Lyft driv­ing into Canada in first in­ter­na­tional foray


The ride-hail­ing com­pany Lyft Inc, a ma­jor ri­val to Uber Tech­nolo­gies Inc in the United States, is mov­ing to gain ground in­ter­na­tion­ally.

Lyft an­nounced on Mon­day that it planned to be­gin op­er­at­ing in Toronto, its first in­ter­na­tional lo­ca­tion, in time for the hol­i­day sea­son.

The com­pany, which has ben­e­fited from sev­eral scan­dals at Uber, is try­ing to raise the stakes in its ri­valry with its much larger com­peti­tor.

Lyft has be­gun ex­plor­ing an ini­tial pub­lic of­fer­ing in 2018, and is in the process of rais­ing $1 bil­lion in fi­nanc­ing, get­ting sup­port from Al­pha­bet Inc’s ven­ture in­vest­ment arm, Cap­i­talG, along the way.

Lyft has also been jock­ey­ing for space in the self-driv­ing car sec­tor, agree­ing in Septem­ber to a part­ner­ship with Ford Mo­tor Co to de­velop au­ton­o­mous-ve­hi­cle de­signs and tech­nol­ogy, and open­ing a re­search fa­cil­ity in Palo Alto, Cal­i­for­nia.

The com­pany’s ex­pan­sion into Canada high­lights its am­bi­tions to chal­lenge Uber far­ther afield.

“We have had our sights set on in­ter­na­tional ex­pan­sion for months, and the Cana­dian mar­ket is an ob­vi­ous fit for Lyft’s cul­ture, values and the ser­vice that we pro­vide,” Lo­gan Green, the com­pany’s chief ex­ec­u­tive, said in a state­ment.

“Lyft will start its ser­vice in Toronto next month,’’ he added.

Lyft has high hopes for the Toronto mar­ket. John Zim­mer, the com­pany’s pres­i­dent and co-founder, told the Toronto Star that he ex­pected the Cana­dian city to even­tu­ally be­come one of Lyft’s five largest mar­kets.

To en­tice drivers, Lyft is of­fer­ing a 25% bonus for the first 3,000 drivers who are ap­proved and who com­plete 20 rides a week dur­ing the com­pany’s first three months of op­er­a­tion in Toronto.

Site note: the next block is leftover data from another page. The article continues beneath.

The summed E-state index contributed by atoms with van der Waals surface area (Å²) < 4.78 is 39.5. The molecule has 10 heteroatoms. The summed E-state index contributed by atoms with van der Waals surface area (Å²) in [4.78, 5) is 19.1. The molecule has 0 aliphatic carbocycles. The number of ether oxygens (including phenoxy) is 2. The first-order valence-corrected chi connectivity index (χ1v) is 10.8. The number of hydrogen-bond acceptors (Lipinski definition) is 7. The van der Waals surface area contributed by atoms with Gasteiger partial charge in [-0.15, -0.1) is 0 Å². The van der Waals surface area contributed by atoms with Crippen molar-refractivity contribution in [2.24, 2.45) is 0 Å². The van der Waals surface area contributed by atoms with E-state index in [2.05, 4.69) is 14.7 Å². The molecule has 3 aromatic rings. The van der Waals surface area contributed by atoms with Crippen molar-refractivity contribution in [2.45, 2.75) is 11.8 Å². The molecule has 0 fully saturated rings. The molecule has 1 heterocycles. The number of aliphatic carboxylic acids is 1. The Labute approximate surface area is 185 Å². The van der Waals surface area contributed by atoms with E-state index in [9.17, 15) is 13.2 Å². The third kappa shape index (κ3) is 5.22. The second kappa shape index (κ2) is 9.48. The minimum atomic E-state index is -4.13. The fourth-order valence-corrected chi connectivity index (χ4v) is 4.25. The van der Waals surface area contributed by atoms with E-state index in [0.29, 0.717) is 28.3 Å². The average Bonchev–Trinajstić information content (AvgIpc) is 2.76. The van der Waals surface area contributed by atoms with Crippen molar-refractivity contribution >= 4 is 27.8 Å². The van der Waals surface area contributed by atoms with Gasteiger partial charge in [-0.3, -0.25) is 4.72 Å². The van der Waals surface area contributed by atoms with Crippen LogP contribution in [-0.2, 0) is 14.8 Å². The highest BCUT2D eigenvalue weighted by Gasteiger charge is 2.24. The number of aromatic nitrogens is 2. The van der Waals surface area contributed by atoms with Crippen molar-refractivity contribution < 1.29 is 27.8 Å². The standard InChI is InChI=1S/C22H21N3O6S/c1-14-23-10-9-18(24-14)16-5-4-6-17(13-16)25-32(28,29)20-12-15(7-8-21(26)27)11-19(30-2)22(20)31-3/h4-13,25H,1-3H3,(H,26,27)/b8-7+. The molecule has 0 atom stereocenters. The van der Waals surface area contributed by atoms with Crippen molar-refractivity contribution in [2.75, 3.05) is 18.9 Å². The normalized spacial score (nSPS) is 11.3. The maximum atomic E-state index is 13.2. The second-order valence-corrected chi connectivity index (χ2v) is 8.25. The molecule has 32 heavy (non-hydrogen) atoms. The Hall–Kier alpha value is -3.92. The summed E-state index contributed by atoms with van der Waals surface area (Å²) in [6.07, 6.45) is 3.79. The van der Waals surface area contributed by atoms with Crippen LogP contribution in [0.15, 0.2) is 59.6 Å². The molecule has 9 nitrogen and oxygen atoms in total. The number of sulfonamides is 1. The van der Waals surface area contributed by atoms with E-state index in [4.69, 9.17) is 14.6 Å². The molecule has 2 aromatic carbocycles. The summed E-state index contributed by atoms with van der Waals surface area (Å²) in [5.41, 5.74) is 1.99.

In ad­di­tion to Toronto, Lyft plans to op­er­ate in the city’s sub­urbs and in nearby Hamil­ton, On­tario.

The com­pany faces a va­ri­ety of reg­u­la­tions as it pre­pares to do busi­ness in the area, which has a pop­u­la­tion of more than seven mil­lion peo­ple.

Mis­sis­sauga, the largest of Toronto’s sub­urbs and home to the area’s in­ter­na­tional air­port, has let Uber op­er­ate only on a trial basis since March and plans to re­view its rules in 2019.

Uber, which be­gan op­er­at­ing in Toronto five years ago, has en­coun­tered re­sis­tance in Canada. Taxi drivers have protested against the com­pany for not fol­low­ing

the same rules as the taxi in­dus­try. At one point, Toronto of­fi­cials sought to ban Uber, but On­tario’s Su­pe­rior Court re­fused that re­quest in 2015.

“Uber has up­ended the taxi in­dus­try in Toronto since its ar­rival and has achieved a great deal of pop­u­lar­ity and com­mer­cial suc­cess, but it nev­er­the­less re­mains con­tro­ver­sial and con­tentious,” said Shauna

Brail, the di­rec­tor of the ur­ban stud­ies pro­gram at the Univer­sity of Toronto.

Brail said it was un­clear what ef­fect Lyft’s en­try into the mar­ket would have. But she noted that the city was grow­ing in im­por­tance as a cen­tre for re­search into ar­ti­fi­cial in­tel­li­gence, an im­por­tant tech­nol­ogy in the self-driv­ing cars that Lyft and oth­ers are work­ing to de­velop.

Uber opened a re­search cen­tre in Toronto this year, and Google has es­tab­lished a branch of its AI re­search cen­tre in the city.

Gen­eral Mo­tors Co an­nounced last year that it would add 700 soft­ware en­gi­neers to of­fices in the Toronto area whose work would in­clude de­vel­op­ing au­ton­o­mous cars.


A van on a pole marks a Lyft driver hub in San Fran­cisco.

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